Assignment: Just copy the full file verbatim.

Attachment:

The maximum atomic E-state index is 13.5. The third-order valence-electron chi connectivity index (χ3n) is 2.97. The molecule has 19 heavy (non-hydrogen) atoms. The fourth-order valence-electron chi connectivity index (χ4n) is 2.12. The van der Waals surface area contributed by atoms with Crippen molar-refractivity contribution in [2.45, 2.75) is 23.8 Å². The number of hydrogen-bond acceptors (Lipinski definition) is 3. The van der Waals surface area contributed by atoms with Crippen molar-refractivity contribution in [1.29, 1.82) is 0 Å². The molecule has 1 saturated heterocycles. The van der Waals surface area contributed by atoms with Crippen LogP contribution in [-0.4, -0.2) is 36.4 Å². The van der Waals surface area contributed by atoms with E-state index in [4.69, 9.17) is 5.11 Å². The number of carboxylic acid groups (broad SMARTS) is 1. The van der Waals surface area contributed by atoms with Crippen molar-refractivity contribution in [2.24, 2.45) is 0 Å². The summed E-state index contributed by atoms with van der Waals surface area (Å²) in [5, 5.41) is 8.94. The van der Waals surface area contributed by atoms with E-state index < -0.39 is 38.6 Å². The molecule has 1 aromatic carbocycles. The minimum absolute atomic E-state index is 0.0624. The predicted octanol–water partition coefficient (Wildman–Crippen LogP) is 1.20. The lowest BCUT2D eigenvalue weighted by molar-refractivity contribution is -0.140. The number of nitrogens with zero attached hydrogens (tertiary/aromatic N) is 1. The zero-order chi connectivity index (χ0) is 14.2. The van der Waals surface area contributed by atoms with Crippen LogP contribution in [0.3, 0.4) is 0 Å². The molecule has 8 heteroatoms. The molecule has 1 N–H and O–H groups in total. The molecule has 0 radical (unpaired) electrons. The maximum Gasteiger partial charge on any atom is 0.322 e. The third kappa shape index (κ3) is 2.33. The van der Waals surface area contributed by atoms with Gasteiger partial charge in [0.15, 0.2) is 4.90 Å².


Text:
The maximum atomic E-state index is 13.5. The third-order valence-electron chi connectivity index (χ3n) is 2.97. The molecule has 19 heavy (non-hydrogen) atoms. The fourth-order valence-electron chi connectivity index (χ4n) is 2.12. The van der Waals surface area contributed by atoms with Crippen molar-refractivity contribution in [2.45, 2.75) is 23.8 Å². The number of hydrogen-bond acceptors (Lipinski definition) is 3. The van der Waals surface area contributed by atoms with Crippen molar-refractivity contribution in [1.29, 1.82) is 0 Å². The molecule has 1 saturated heterocycles. The van der Waals surface area contributed by atoms with Crippen LogP contribution in [-0.4, -0.2) is 36.4 Å². The van der Waals surface area contributed by atoms with E-state index in [4.69, 9.17) is 5.11 Å². The number of carboxylic acid groups (broad SMARTS) is 1. The van der Waals surface area contributed by atoms with Crippen molar-refractivity contribution in [2.24, 2.45) is 0 Å². The summed E-state index contributed by atoms with van der Waals surface area (Å²) in [5, 5.41) is 8.94. The van der Waals surface area contributed by atoms with E-state index < -0.39 is 38.6 Å². The molecule has 1 aromatic carbocycles. The minimum absolute atomic E-state index is 0.0624. The predicted octanol–water partition coefficient (Wildman–Crippen LogP) is 1.20. The lowest BCUT2D eigenvalue weighted by molar-refractivity contribution is -0.140. The number of nitrogens with zero attached hydrogens (tertiary/aromatic N) is 1. The zero-order chi connectivity index (χ0) is 14.2. The van der Waals surface area contributed by atoms with Crippen LogP contribution in [0.3, 0.4) is 0 Å². The molecule has 8 heteroatoms. The molecule has 1 N–H and O–H groups in total. The molecule has 0 radical (unpaired) electrons. The maximum Gasteiger partial charge on any atom is 0.322 e. The third kappa shape index (κ3) is 2.33. The van der Waals surface area contributed by atoms with Gasteiger partial charge in [0.15, 0.2) is 4.90 Å².